By Kevin Callan
It's time to admit it: I'm soon to be 48 years old! At that age paddlers either stop paddling and rent an RV - or they head in the opposite direction and jump into different styles of paddling they haven't quite mastered. I chose the second option and made the decision this past season to try out a few techniques of paddling I knew nothing about.
The first was poling up rapids - I took a course while in Newfoundland. I'll save that story for another article, but it was amazing. The second was kayaking. Yes, kayaking. I'll save that for another article as well. The third was trying out a canoe spray deck. But not a spray deck for running whitewater. It was used for paddling big inland lakes; those lakes where the wind magically picks up and in seconds the swells become a meter high. It was a great season of trial and error and I doubt I perfected the poling up rapids, kayaking or the art of using a deck to paddle big open water - but after experiencing something different, I definitely don't have any urge to rent an RV and call it quits on paddling the rest of my life.
The trip which conformed me to using a spray deck when paddling lakes rather than rivers, was our family trip across Lake Temiskaming in eastern Ontario. We didn't bring a spray deck for the trip. I had planned on it, but the other group members said it wasn't worth it. I should have brought the deck! It was a very stressful time having to deal with the notable rough waters of Lake Temiskaming; something we had to content with almost every day of our trip. The majority of the time we were being tossed about in similar conditions that drowned 12 boys and one leader from St. John's Anglican prep school in 1978.
Lake Temiskaming deserves the same respect given to places such as Lake Superior or Lake Nipigon. It's definitely not something to be flippant with, especially the lower half. This section seems less menacing on the map because it's a narrower stretch. But don't be fooled, high rock walls funnel winds from any direction and the waves build and build over elongated stretches of open water. This was the case when we paddled it. Huge troughs had formed from a strong northwest wind and the brown silt-laden water of Temiskaming, reminding me of the turbid waters of the St. Lawrence, bounced our heavy-laden boats back and forth. Of course, I kept reminding everyone that if we had spray decks we'd be stress free and not praying for our lives.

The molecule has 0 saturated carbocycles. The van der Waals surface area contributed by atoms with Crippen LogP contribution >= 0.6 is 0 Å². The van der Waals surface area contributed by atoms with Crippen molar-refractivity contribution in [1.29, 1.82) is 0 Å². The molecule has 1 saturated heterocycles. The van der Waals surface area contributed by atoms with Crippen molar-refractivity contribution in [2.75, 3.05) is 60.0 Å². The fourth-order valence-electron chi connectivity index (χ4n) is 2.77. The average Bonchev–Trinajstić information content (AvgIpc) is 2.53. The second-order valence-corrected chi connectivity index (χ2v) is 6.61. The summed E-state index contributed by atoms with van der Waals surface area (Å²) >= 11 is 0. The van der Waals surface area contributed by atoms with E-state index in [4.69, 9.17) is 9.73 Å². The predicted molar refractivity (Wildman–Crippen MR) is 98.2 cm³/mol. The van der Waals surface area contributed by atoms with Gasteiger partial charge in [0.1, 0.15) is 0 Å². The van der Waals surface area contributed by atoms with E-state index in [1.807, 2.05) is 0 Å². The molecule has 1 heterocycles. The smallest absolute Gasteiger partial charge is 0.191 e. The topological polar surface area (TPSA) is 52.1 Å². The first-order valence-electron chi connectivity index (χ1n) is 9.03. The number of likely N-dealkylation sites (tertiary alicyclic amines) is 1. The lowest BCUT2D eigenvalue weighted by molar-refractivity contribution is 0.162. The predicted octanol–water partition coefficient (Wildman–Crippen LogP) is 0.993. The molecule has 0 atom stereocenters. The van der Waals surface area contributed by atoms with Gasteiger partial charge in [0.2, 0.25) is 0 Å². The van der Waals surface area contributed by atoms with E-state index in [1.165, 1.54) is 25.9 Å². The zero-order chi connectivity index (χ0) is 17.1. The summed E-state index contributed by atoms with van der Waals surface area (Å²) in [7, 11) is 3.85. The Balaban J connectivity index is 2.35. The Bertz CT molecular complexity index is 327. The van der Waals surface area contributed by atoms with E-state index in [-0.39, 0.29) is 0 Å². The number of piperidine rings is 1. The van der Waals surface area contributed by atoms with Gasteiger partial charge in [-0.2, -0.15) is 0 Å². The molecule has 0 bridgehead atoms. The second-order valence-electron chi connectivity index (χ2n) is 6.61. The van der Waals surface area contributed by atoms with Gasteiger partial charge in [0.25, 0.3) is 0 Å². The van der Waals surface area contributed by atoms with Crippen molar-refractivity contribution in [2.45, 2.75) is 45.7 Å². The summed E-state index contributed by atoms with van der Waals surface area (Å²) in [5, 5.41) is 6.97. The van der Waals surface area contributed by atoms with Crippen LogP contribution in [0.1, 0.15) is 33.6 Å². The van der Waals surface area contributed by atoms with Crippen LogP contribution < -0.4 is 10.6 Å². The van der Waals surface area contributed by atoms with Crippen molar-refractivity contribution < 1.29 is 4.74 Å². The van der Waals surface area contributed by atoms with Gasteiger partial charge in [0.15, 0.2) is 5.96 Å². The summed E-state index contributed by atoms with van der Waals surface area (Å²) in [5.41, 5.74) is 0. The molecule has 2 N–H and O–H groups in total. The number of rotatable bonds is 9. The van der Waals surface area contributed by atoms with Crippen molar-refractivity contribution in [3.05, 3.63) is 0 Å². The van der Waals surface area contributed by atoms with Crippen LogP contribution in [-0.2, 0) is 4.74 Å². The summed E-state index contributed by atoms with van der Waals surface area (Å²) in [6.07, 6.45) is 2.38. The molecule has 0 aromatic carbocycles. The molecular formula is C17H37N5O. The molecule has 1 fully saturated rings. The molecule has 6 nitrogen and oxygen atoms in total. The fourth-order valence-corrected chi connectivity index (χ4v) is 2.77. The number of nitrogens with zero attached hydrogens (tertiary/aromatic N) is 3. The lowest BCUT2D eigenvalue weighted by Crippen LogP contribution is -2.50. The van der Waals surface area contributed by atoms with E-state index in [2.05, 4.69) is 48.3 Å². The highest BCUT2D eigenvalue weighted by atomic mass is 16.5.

A week after the trip I picked up a spray deck from North Water and tested it out on other lakes known for their rough, deep water. What an amazing difference. The main advantage was that no water was splashing in over the gunwales. This was the major problem we had out on Lake Temiskaming. The lake is a miniature version of Lake Superior and has a tendency to sculpture waves closer together and with steeper sides. If you didn't keep the canoe in a straight line between troughs, then you collected a good amount of water over the sides, front and back. The more water we collected the less effective our paddle strokes became.
The spray deck dramatically reduces the amount of water in your canoe and therefore allows you more control in big open water. But it also is very effective at cutting out wind resistance as well. When I had the deck covering the boat it was far easier to push into the wind, or even sail with it. And as an added bonus the gear kept dry in the rain, I gained another place to store gear overnight, and I was able to paddle in conditions that would have had me sitting on shore, bored to tears, while waiting for the weather to change. Also, North Water's large hatch design made unloading and loading a breeze.
To simplify, I'm basically addicted to spray decks and won't be heading out on big water again without one. I'll be all decked out and stress free.
Kevin Callan is the author of 11 books including "Wilderness Pleasures" and "The Happy Camper." A regular keynote speaker at major North American canoeing and camping expos for over 20 years, he has received three National Magazine Awards and four film awards, including top award at the prestigious Waterwalker Film Festival. Callan lives in Peterborough, Ontario, birthplace of the modern-day canoe.